We both have fed as well; and we can both
Cas. Set him before me, let me see his face. Endure the winter's cold, as well as he.
Cas. Fellow, come from the throng: look upon Por once, upon a raw and gusty • day,

The troubled Tyber chating with her shores, ces. What say'st thou to me now? Speak once Cæsar said to me, Darest thou, Cassius, now again.

Leap in with me into this angry fiood, Sooth. Beware the ides of March.

And swim to yonder point ? Upon the word, Cæs. He is a dreamer; let us leave him ;-Pass. Accouter'd as I was, I plunged in,

(Sennet -- Exeunt all but Bru, and Cas. And bade him follow : so, indeed, he did. Cas. Will you go see the order of the course ? The torrent roar'd ; and we did buffet it Bru. Not I.

With lusty sinews; throwing it aside Cas. I pray you, do.

And steinming it with hearts of controversy. Bru. I am not gamesome: I do lack some part But ere we could arrive the point proposed, Of that quick spirit that is in Antony.

Cæsar cried, Help me, Cassius, or 1 sink. Let me not hinder, Cassius, your desires;

1, as Æneas, our great ancestor, l'il leave you.

Did from the flames of Troy upon his shoulder Cas. Brutus, I do observe you now of late : The old Anchises bear, so, troni the waves of Tyber I have not from your eyes that gentleness,

Did I the tired Cæsar: and this man And shew of love, as I was wont to have:

Is now become a god; and Cassius is You bear too stubborn and too strange a hand A wretched creature, and must bend his body, Over your friend that loves you.

If Cæsar carelessly bit nod on him.
Bru. Cassius,

He had a sever wlien he was in Spain,
Be not deceived: if I bave veil'd my look, And, when the fit was on him, I did mark
I turn the trouble of my countenance

How he did shake : 'lis true, this god did shake : Merely upon myself. Vexed I am,

His coward lips did from their colour ffy; Of late, with passions of some difference,

And that same eye, whose bend doth awe !he Conceptions only proper to myself,

world, Which give some soil, perhaps to my behaviours : Did luse his lustre: I did hear him groan : But let not therefore my good friends be grieved ; Ay, and that tongue of his, that Lade the Romans (Among which number, Cassius, be you one ;) Mark him, and write his speeches in their books, Nor construe any further my neglect,

Alas! it cried, Gire me some drink, Titinius, Than that poor Brutus, with himself at war, As a sick girl. Ye gods, it doth amaze me, Forgets the shows of love to other men.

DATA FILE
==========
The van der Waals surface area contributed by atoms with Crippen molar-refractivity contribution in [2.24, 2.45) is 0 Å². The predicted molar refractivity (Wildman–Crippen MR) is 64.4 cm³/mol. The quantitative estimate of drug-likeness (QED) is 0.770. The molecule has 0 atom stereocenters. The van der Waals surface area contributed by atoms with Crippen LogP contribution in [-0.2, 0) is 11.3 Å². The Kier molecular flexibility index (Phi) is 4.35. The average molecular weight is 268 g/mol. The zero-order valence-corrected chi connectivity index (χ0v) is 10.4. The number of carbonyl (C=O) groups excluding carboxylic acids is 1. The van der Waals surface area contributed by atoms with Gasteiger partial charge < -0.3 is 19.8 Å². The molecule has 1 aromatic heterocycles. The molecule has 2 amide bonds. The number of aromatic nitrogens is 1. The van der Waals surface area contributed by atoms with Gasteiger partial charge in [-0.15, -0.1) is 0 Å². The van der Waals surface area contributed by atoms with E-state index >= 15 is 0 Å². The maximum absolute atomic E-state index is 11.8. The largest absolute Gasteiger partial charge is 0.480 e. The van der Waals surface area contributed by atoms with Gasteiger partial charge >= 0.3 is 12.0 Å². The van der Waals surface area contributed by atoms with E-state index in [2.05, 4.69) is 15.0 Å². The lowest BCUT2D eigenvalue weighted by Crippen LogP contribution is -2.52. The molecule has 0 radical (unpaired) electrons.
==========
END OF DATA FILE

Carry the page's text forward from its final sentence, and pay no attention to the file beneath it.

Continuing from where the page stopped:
A man of such a feeble temper+ should Cas. Then, Brutus, I have much niistook your So get the start of the majestic world, passion t,

And bear the palm alone. (Shout.-Flourish. By means whereof, this breast of mine hath buried Bru. Another general shout! Thoughts of great value, worthy cogitations. I do believe, that these applauses are Tell ne, gocd Brutus, can you see your face? For some new honours that are heap'd on Cæsar.

Bru. No, Cassius : for the eye sees not itself, Cas. Why man, he doth bestride the narrow But by relection, by some other things.

world, Cas. Tis just:

Like a Colossus; and we petty men And it is very much lamented, Brutus,

Walk under his huge legs, and peep about That you have no such mirrors, as will turn

To tind ourselves dishonourable graves. Your hidden worthiness into your eye,

Men at some time are masters of their fates : That you might see your shadow. I have beard, The fault, dear Brutus, is not in our stars, Where many of the best respect in Rome,

But in ourselves, that we are underlings. (Except immortal Cæsar), speaking of Brutus, Brutus, and Cæsar: What should be in that Casar? And groaning underneath this age's yoke,

Why should that name be sounded more than yours! Have wish'd that noble Brutus had his eyes. Write them together, yours is as fair a name; Bru. Into what dangers would you lead me, Sound them, it doth become the mouth as well; Cassius,

Weigh them, it is as heavy; conjure them, That you would have me seek into myself

Brutus will start a spirit as soon as Casar. (Shout. For that which is not in me?

Now in the names of all the gods at once, Cas. Therefore, good Brutus, be prepared to Upon what meat doth this our Cæsar feed, hear:

That he is grown so great? Age, thou art slamed: And, since you know you cannot see yourself Rome, thou hast lost the breed of noble bloods ! So well as by reflection, I, your glass,

When went there by an age, since the great flood, Will modestly discover to yourself

But it was fanied with more than with one inan ? That of yourself which you yet know not of. When could they say, till now, that talk'd of Rome, And be not jealous of me, gentle Brutus:

That her wide walks encompass'd but one mau? Were I a common laugher, or did use

Now is it Rome indeed, and room enougii, To stale t with ordinary oaths my love

When there is in it but one only man. To every new protestor; if y

0! you and I have heard our fathers say, That I do fawii on men, and hug them hard, There was a Brutus I once, that would have brook'd And after scandal them; or if you know

The eternal devil to keep his state in Rome, That I profess myself in banqueting

As easily as a king. To all the rout, then hold me dangerous.

Bru. Íhat you do love me, I am nothing jealous;

(Flourish and Shout. What you would work me to, I have some aim ; Bru. What means this shouting? I do fear, the How I have thought of this, and of these times, people

I shall recount hereafter; for this present, Choose Cæsar for their king.

I would not, so with love I might entreat you, Cas. Ay, do you fear it?

Be any further moved. What you have said, Then must I think you wonld not have it so. I will consider; what you have to say,